As you can see, I have roots big enough to feel relieved. The large one was peeled, cut up and roasted last night, and it's smaller family members will be Parsnip Soup in a day or two. Whew! The crop is not a total failure, which as i really like Parsnips, I am really pleased about

There are still plenty of Carrots in the ground, protected from extreme weather by the original netting from when they were sown, and to some extrend from rodents by snappy traps under the net. I don't mind a few nibbles here and there but I don't want to be feeding hordes of furry creatures! They are a very verstaile vegetable, and one of my Winter staples. A "side" to roast dinner, added to casseroles and soups, or main feature in a curry or grated not coleslaw or cake: pleased to have a goodly amount still to harvest!

I grow a range of Cabbages across the year, and these round headed white cabbages are ones I particularly  look forward to each year, as they make such amazing coleslaw, as well as being really delicious steamed with butter and black pepper.

The first year I grew this variety... KIlaton, I gave each plant lots of space and they developed heads of 2kg, which is really  a bit big for me to deal with these days, especially if I cannot get to see family or friends to share a head with. This year I planted them closer together. This one is the smallest, which still gives a lot of cabbage as the heads are very dense, and teher is one left in the ground. They stand well however and are not prone to split. It si also Club Root Resistant so all in all an excellent variety certainly on next year's list!

Leeks are another Winter staple, and this year the Oarsman, a new variety for me, have more than proved their worth. They mature early, which may mean they start to develop flower spikes earlier than other varieties too but right now they are brilliant!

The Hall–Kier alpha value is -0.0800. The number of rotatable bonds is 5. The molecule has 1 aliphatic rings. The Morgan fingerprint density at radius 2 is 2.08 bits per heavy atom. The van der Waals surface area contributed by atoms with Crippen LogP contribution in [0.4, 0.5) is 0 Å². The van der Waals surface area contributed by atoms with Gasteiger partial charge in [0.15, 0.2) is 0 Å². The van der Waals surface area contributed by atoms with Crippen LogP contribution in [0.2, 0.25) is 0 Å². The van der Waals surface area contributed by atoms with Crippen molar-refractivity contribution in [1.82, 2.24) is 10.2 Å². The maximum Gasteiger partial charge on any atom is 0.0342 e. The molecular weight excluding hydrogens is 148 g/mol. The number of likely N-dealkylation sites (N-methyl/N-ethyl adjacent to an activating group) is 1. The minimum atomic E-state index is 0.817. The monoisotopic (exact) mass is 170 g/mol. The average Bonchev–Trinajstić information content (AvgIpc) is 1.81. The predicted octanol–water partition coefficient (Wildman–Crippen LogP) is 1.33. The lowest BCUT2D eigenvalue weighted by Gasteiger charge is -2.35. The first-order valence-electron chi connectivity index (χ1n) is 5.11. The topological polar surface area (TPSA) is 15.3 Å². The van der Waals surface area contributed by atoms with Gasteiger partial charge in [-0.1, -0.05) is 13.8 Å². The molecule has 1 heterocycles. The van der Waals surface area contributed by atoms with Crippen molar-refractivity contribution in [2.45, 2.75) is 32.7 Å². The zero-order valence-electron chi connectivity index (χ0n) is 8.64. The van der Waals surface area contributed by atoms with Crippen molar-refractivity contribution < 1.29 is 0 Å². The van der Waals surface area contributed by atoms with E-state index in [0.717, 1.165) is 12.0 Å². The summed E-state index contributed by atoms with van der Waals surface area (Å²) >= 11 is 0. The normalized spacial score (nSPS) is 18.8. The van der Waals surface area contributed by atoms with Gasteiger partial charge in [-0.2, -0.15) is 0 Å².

However, due to my laziness in not netting them against the ravages of Leek Moth, some have some delightful orange streaks in their white section, decorated with dainty little moth pupae. Give the huge size of them though, they are salvageable, whereas the Musselburgh, which were much smaller when attacked, are in a poor way.

Lesson learned? I'd like to think so!

I have already bought more Oarsman seeds, and this coming year have planned a space so that the young plants can be set out as soon as they are ready, rather than having to wait for the First early Potatoes to be finished. I shall also grow a later maturing variety, which can occupy the empty Potato bed. Sounds a good plan... hope it works



Some of this year's escaped though and look pretty good! 

That is the last of this week's fresh harvests, which have been added to with fruit and vegetables either stored ...Apples Potatoes, Onions, and Shallots ... frozen ... French Beans and  Peas or bottled ... Tomatoes amd Cucumbers


Out on the Plots This WeeK:

I made the most of the mild start to the week, weeding both the long beds with Onion, Shallots and Garlic growing, including the Senshyu Yellow seedlings. I also netted the new small Garlic bed, where the cloves Alston gave me are. These have not poked their heads up yet, but no doubt will be bsy growing some good roots to see them through the Winter. The new b=netting is much finer than the pieces I bought earlier in the year. I am unsure how it will stand up to the rigours of life on the plots without tearing, but time will tell. For now, it keeps the Pheasants off the Onion shoots, and that will do

It was surprising what volume of weeds were taken out: five bucketsful! These went into one of the dalek bins. These bins were the emergency composting overflow in mid-Summer. When I took the lids off, the volume inside had reduced from bulging at the top to about a quarter of a bin each.  I am now topping these up as I go, because my main pallet bins are all totally full

Al the weeds from cleaning off some of the paths on #145, and the rest of the Orchard also went in them, and the soil attached their roots provides plenty of micro-organisms to help everything rot down nicely. In the cold weather of course, they work much more slowly, as you might expect. 

I also moved the equivalent of 21 barrowsful of woodchip from the pile near Jackie's plot that she generously offered. I say equivalent as it was actually in giant builders' trugs, moved from one end of the site to the other in my car. I could never have shifted all that in one morning otherwise